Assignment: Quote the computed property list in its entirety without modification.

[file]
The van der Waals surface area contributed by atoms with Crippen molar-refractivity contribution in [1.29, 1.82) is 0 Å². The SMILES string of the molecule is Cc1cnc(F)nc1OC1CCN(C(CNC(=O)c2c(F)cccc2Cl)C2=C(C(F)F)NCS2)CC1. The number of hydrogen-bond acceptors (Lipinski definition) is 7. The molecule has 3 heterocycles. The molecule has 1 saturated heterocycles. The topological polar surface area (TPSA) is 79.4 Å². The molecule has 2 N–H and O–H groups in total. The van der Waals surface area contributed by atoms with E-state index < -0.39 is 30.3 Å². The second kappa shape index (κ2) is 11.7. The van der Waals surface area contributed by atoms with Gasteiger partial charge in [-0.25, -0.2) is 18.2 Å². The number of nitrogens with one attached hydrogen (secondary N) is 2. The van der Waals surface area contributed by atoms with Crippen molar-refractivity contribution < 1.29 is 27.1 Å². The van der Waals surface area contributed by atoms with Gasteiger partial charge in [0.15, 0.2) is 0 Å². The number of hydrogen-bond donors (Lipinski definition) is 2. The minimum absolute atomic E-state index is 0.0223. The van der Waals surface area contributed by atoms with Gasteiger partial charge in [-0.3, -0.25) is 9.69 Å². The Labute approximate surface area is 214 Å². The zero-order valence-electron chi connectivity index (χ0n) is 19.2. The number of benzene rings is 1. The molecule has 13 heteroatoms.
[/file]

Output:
The van der Waals surface area contributed by atoms with Crippen molar-refractivity contribution in [1.29, 1.82) is 0 Å². The SMILES string of the molecule is Cc1cnc(F)nc1OC1CCN(C(CNC(=O)c2c(F)cccc2Cl)C2=C(C(F)F)NCS2)CC1. The number of hydrogen-bond acceptors (Lipinski definition) is 7. The molecule has 3 heterocycles. The molecule has 1 saturated heterocycles. The topological polar surface area (TPSA) is 79.4 Å². The molecule has 2 N–H and O–H groups in total. The van der Waals surface area contributed by atoms with E-state index < -0.39 is 30.3 Å². The second kappa shape index (κ2) is 11.7. The van der Waals surface area contributed by atoms with Gasteiger partial charge in [-0.25, -0.2) is 18.2 Å². The number of nitrogens with one attached hydrogen (secondary N) is 2. The van der Waals surface area contributed by atoms with Crippen molar-refractivity contribution < 1.29 is 27.1 Å². The van der Waals surface area contributed by atoms with Gasteiger partial charge in [0.15, 0.2) is 0 Å². The number of hydrogen-bond donors (Lipinski definition) is 2. The minimum absolute atomic E-state index is 0.0223. The van der Waals surface area contributed by atoms with Gasteiger partial charge in [-0.3, -0.25) is 9.69 Å². The Labute approximate surface area is 214 Å². The zero-order valence-electron chi connectivity index (χ0n) is 19.2. The number of benzene rings is 1. The molecule has 13 heteroatoms.